First off, I would like to tell you that this story of buying a home does have a happy ending. At the time it was far from it. I noticed a content call from Associated Content and while I doubt my story is exactly what they are looking for I feel it is finally time to tell it.
In 1996 I was living in Southern California. I was married to my now ex-husband and had two daughters, ages two and new born. I had a one bedroom mobile home that I had purchased well before marriage and children. My father had been living in California but had passed away in 1995. My mother was living in Southwest Ohio. I first decided it was time to “go home” before my second daughter was born. I thought that Ohio might be a better place to raise a family and wanted my children to be near their grandmother. I thought my job opportunities might be better as well as we were living in the desert, a resort and tourist area. My mother was thrilled with the thought of our coming to Ohio and started on a house hunt for us. It was a scary and big decision for me but it seemed the right one.
I told my mother that we could not afford a “real” home and was stubbornly insistent about that. I had her in search of a manufactured or mobile home type. Before I proceed with my story any further you should know that I managed to get myself through a junior college with an A.S. degree in Engineering, Dean’s list even. I had worked hard for years, saved money and had a very solid credit record. No arrests, no problems in my history. I had also been offered a good position with a local company once I arrived in Ohio. My mother and a real estate friend of hers hunted for a couple of months and finally found something we all liked in an acceptable manufactured home park in Miamisburg Ohio.
Now the true story begins. My mother and her friend made many trips to the home park in Miamisburg, looking at various listings. They went to the park office on several occasions to check the rules and regulations for residency. The park manager told them that once they had started buying negotiations all they would need to do was send me an application for residency form as a formality and then bring it back to the office. My mother did explain to them fully that I, my husband, and two daughters were in Southern California and were having her and the agent handle all the arrangements. This seemed fine by them. You might also want to know that my mother was a very proper British sort of lady with a very acceptable first and last name.
My mother and our agent began the process for purchasing the mobile home. We put down a $1000 earnest deposit and I filled out the residency forms and sent them to my mother. She took them to the park office before going to work in the morning. The very next day she received a letter from the park manager in the mail. (Rather fast postal service?) It stated that they were sorry but there was a rule that they needed to meet with all potential residents in person before accepting the application. She called them immediately. She reminded them that she had spoken with them on several occasions, they were aware that we were in Southern California and they had never mentioned this “rule” before. They replied that they were very sorry but that was just simply the way it was, no ifs, ands or buts.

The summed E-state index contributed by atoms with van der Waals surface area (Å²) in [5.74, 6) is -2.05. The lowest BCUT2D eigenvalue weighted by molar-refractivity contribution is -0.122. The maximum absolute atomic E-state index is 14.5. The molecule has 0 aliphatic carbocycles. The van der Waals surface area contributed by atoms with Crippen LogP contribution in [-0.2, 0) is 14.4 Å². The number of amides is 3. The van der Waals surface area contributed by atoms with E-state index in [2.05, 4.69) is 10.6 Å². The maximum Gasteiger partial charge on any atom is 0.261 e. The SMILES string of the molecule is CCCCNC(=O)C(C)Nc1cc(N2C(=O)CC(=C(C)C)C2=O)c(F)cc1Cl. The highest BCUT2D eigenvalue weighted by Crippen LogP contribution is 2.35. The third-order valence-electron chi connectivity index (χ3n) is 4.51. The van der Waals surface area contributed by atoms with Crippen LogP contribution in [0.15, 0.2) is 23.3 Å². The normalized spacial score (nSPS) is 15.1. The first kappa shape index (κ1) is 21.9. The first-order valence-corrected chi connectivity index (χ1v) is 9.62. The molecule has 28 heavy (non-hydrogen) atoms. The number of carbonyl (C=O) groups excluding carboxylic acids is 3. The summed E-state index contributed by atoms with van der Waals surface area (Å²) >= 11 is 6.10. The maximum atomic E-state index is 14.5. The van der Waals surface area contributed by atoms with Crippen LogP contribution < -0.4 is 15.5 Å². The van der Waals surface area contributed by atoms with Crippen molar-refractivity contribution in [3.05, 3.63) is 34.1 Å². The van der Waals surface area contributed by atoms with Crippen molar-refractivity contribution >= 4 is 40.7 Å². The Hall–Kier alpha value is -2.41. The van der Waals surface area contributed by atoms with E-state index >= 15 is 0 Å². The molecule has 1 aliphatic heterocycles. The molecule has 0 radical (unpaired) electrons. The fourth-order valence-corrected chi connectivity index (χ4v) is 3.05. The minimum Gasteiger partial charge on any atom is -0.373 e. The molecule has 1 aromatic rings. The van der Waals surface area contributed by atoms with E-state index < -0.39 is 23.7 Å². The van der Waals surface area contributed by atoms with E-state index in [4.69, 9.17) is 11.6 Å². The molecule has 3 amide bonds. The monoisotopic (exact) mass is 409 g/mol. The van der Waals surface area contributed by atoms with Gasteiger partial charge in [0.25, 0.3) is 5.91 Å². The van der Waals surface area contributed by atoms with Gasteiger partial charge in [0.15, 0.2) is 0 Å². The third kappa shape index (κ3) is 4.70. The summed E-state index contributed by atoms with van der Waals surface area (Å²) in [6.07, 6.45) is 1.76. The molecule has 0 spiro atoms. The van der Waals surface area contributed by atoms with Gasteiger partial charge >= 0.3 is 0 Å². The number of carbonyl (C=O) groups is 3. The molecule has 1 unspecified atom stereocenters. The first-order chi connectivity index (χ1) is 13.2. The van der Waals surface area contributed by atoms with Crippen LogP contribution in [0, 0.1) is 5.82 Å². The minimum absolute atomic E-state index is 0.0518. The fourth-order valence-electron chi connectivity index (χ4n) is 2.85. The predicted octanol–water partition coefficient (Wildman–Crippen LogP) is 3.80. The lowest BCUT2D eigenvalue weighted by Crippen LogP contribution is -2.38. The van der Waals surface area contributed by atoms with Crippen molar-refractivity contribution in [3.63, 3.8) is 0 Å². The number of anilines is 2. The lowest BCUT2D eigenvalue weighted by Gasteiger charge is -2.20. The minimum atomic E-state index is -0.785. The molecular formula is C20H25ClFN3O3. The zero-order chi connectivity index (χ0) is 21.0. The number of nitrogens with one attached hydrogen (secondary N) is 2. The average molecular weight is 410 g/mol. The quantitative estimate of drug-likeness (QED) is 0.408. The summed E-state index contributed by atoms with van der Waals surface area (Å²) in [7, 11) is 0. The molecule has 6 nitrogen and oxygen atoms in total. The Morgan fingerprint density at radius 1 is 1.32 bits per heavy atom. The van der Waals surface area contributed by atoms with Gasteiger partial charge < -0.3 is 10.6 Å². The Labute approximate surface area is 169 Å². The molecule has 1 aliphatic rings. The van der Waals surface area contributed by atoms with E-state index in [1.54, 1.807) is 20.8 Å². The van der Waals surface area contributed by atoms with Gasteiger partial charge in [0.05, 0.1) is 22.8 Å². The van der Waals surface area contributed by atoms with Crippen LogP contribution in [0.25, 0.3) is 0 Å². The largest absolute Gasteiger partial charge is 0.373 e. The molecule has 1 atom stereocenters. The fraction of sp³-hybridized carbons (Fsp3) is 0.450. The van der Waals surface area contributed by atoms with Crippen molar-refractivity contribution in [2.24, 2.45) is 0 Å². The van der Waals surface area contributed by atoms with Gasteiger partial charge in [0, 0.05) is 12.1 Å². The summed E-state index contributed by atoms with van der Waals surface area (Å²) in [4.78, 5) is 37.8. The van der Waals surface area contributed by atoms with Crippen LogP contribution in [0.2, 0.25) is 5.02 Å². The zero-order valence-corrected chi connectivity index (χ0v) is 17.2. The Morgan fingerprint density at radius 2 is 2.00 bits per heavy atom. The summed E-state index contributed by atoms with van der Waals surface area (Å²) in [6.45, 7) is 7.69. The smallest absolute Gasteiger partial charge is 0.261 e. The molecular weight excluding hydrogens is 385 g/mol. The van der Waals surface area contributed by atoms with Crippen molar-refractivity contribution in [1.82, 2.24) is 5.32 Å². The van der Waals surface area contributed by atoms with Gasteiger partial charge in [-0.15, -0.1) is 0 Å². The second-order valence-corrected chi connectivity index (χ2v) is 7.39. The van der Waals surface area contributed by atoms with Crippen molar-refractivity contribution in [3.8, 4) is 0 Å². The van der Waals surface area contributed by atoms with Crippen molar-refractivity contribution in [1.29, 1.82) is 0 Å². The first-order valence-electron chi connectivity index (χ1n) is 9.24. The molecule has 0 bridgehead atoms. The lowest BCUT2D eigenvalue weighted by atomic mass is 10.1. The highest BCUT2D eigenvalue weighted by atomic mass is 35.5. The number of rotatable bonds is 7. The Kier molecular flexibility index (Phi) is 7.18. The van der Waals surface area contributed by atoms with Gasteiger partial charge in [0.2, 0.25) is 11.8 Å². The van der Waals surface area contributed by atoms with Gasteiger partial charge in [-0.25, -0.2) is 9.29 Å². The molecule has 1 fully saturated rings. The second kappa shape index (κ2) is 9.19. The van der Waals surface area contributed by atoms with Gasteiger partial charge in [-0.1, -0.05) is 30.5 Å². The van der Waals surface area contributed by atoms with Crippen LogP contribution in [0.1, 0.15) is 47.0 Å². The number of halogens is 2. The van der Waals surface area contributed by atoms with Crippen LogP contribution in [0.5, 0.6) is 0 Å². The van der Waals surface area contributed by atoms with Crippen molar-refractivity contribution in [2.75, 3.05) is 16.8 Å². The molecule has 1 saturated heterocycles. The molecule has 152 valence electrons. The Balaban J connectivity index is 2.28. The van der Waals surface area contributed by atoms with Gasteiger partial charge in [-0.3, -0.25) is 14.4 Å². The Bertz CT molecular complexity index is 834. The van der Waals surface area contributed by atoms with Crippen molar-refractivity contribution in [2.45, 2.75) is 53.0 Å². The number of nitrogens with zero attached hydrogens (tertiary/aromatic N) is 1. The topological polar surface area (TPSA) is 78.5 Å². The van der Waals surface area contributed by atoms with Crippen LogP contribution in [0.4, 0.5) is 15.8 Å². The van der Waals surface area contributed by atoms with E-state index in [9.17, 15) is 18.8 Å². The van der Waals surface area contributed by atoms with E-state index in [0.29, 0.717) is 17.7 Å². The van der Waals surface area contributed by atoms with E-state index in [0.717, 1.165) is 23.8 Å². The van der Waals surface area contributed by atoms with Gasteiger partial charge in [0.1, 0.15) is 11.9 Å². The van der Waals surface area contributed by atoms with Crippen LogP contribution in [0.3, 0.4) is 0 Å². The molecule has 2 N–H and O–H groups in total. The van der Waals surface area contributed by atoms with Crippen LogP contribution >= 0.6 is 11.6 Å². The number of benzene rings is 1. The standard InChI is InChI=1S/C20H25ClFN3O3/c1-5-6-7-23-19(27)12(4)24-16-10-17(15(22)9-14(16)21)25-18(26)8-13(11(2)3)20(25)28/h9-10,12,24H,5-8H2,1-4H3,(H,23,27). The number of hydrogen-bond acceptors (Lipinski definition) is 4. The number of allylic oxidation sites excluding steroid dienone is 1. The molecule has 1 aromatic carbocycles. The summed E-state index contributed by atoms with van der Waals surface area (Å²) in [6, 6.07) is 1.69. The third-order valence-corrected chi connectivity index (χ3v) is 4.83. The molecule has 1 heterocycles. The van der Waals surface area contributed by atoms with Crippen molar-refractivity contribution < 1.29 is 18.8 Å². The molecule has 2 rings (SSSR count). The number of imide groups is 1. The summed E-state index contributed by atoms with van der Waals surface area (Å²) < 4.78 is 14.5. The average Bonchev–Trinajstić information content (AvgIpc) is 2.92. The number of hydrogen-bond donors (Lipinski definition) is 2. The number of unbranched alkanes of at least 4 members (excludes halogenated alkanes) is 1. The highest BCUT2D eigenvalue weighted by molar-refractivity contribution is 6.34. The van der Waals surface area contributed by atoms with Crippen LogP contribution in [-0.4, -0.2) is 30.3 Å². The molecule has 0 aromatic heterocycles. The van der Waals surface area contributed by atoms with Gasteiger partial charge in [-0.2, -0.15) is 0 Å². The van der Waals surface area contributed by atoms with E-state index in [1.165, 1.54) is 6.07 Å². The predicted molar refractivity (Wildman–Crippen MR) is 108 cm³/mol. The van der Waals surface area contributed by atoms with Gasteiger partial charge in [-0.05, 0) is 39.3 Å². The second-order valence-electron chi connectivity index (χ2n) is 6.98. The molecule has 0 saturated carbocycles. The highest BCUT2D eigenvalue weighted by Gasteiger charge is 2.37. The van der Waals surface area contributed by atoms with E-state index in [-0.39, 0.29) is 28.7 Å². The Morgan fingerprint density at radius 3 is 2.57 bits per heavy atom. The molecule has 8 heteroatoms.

She was in tears when she called me. She had spoken with the real estate agent and done some checking. It was obvious to all of us that there was only one very simple reason for this. My married surname was not “acceptable” and my husbands’ first name was even less so. Again, my credit rating was exemplary, my police record? not even a driving ticket. A good solid job lined up and verifiable upon arrival. No problems with any bank loans…. No, the only difference from one day to the next was my last name. It was not the same as the proper British lady’s whom they had met. She and the agent also toured the park one more time to pay closer attention to an otherwise unlooked detail. Yes, the residents did “all look alike”, no color or ethnic variations here.
I was in tears and so angry I could scream. I had tried so hard to overcome the fear of moving across country to a new life. I had been packing and preparing. I had listed my mobile home for sale. We were ready to go. My mother even tried to figure out a way for us to come out for the “interview” but we all decided that it would be impossible and futile. We would of course loose the $1000 deposit we had placed with the home seller but I was too angry to care. The agent did tell us that we could very easily take this to court for discrimination but the outcome would be that the park would have to let us live there. I emphatically said NO; I did not want to ever live somewhere where I was not welcome. I was not going to waste our time with court.
I did say this story had a happy ending and it does. We did loose the $1000, whatever. What we gained was a real home. Once I got past my stubborn refusal my mother and the agent convinced me that home prices in Ohio were not the same as California and I really could afford one. In August of 1996 I packed my family and headed across country to a home that my daughters and I are still living in. I purchased it sight unseen, all through my mother, as my legal representative, and the agent. A very nice Cape Cod style house, three bedrooms, one being upstairs in the half story and a full basement. We have a nice size yard and a lot of garden space where I grow flowers and vegetables. More than twelve years later I still go outside and run my hands through the dirt. I own this little piece of land, I don’t rent it. I still use my ex-husbands last name. First I kept it for the sake of my daughters and now because; even today it bothers some people. I amuse myself in unusual ways.